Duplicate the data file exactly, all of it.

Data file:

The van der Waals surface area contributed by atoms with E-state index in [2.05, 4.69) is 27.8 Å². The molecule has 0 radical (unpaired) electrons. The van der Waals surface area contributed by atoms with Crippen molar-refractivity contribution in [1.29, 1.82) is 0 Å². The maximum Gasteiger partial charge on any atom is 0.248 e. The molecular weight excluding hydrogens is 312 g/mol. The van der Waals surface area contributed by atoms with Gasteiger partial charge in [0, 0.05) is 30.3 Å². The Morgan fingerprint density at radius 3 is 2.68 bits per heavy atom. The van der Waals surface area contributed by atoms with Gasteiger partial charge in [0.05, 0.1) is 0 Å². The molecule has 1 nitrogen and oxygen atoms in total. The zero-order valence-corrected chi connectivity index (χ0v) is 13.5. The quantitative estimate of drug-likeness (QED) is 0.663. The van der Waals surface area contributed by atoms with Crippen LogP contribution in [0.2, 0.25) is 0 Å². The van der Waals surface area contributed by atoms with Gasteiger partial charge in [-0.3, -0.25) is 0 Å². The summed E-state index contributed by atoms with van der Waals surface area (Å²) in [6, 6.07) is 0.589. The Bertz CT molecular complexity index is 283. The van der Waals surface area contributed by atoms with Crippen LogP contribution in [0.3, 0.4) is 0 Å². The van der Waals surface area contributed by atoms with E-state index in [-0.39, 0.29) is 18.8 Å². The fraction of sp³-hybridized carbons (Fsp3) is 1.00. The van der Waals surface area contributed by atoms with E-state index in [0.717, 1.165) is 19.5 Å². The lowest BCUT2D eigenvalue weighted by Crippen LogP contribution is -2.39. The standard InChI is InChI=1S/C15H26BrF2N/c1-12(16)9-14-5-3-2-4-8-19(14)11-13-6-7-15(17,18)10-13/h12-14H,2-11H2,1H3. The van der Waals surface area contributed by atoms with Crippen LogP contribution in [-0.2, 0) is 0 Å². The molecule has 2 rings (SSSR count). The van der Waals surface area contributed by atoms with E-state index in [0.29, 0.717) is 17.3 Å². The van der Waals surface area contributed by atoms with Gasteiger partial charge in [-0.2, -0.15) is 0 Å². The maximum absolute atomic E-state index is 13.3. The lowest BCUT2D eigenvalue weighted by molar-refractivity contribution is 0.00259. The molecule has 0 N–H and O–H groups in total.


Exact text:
The van der Waals surface area contributed by atoms with E-state index in [2.05, 4.69) is 27.8 Å². The molecule has 0 radical (unpaired) electrons. The van der Waals surface area contributed by atoms with Crippen molar-refractivity contribution in [1.29, 1.82) is 0 Å². The maximum Gasteiger partial charge on any atom is 0.248 e. The molecular weight excluding hydrogens is 312 g/mol. The van der Waals surface area contributed by atoms with Gasteiger partial charge in [0, 0.05) is 30.3 Å². The Morgan fingerprint density at radius 3 is 2.68 bits per heavy atom. The van der Waals surface area contributed by atoms with Gasteiger partial charge in [0.05, 0.1) is 0 Å². The molecule has 1 nitrogen and oxygen atoms in total. The zero-order valence-corrected chi connectivity index (χ0v) is 13.5. The quantitative estimate of drug-likeness (QED) is 0.663. The van der Waals surface area contributed by atoms with Crippen LogP contribution in [0.2, 0.25) is 0 Å². The van der Waals surface area contributed by atoms with Gasteiger partial charge in [-0.3, -0.25) is 0 Å². The summed E-state index contributed by atoms with van der Waals surface area (Å²) in [6, 6.07) is 0.589. The Bertz CT molecular complexity index is 283. The van der Waals surface area contributed by atoms with Crippen LogP contribution in [0.3, 0.4) is 0 Å². The van der Waals surface area contributed by atoms with E-state index in [-0.39, 0.29) is 18.8 Å². The fraction of sp³-hybridized carbons (Fsp3) is 1.00. The van der Waals surface area contributed by atoms with E-state index in [0.717, 1.165) is 19.5 Å². The lowest BCUT2D eigenvalue weighted by Crippen LogP contribution is -2.39. The standard InChI is InChI=1S/C15H26BrF2N/c1-12(16)9-14-5-3-2-4-8-19(14)11-13-6-7-15(17,18)10-13/h12-14H,2-11H2,1H3. The van der Waals surface area contributed by atoms with Crippen LogP contribution in [-0.2, 0) is 0 Å². The molecule has 2 rings (SSSR count). The van der Waals surface area contributed by atoms with E-state index in [0.29, 0.717) is 17.3 Å². The van der Waals surface area contributed by atoms with Gasteiger partial charge in [-0.2, -0.15) is 0 Å². The maximum absolute atomic E-state index is 13.3. The lowest BCUT2D eigenvalue weighted by molar-refractivity contribution is 0.00259. The molecule has 0 N–H and O–H groups in total.